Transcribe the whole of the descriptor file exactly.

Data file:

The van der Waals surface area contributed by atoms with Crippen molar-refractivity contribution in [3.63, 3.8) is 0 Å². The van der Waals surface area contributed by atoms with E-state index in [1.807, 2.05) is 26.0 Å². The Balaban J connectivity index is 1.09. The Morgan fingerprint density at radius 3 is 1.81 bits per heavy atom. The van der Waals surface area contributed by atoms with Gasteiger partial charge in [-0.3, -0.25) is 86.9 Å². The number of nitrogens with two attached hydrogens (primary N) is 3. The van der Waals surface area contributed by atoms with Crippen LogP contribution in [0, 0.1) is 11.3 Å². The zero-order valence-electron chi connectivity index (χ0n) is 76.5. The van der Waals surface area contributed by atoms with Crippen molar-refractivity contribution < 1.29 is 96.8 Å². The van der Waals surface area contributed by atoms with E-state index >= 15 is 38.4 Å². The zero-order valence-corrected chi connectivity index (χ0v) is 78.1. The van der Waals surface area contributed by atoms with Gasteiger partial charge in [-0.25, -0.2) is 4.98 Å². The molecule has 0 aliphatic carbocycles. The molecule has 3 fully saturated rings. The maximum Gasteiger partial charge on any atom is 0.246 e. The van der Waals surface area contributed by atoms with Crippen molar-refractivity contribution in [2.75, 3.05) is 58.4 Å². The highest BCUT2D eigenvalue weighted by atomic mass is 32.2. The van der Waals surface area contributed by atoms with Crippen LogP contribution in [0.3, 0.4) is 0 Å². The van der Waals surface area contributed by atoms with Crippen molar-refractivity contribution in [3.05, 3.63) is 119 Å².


The van der Waals surface area contributed by atoms with Crippen molar-refractivity contribution in [3.63, 3.8) is 0 Å². The van der Waals surface area contributed by atoms with E-state index in [1.807, 2.05) is 26.0 Å². The Balaban J connectivity index is 1.09. The Morgan fingerprint density at radius 3 is 1.81 bits per heavy atom. The van der Waals surface area contributed by atoms with Gasteiger partial charge in [-0.3, -0.25) is 86.9 Å². The number of nitrogens with two attached hydrogens (primary N) is 3. The van der Waals surface area contributed by atoms with Crippen LogP contribution in [0, 0.1) is 11.3 Å². The zero-order valence-electron chi connectivity index (χ0n) is 76.5. The van der Waals surface area contributed by atoms with Crippen molar-refractivity contribution < 1.29 is 96.8 Å². The van der Waals surface area contributed by atoms with E-state index >= 15 is 38.4 Å². The zero-order valence-corrected chi connectivity index (χ0v) is 78.1. The van der Waals surface area contributed by atoms with Gasteiger partial charge in [-0.25, -0.2) is 4.98 Å². The molecule has 0 aliphatic carbocycles. The molecule has 3 fully saturated rings. The maximum Gasteiger partial charge on any atom is 0.246 e. The van der Waals surface area contributed by atoms with Crippen molar-refractivity contribution in [2.75, 3.05) is 58.4 Å². The highest BCUT2D eigenvalue weighted by atomic mass is 32.2. The van der Waals surface area contributed by atoms with Crippen LogP contribution in [0.3, 0.4) is 0 Å². The van der Waals surface area contributed by atoms with Crippen molar-refractivity contribution in [3.05, 3.63) is 119 Å².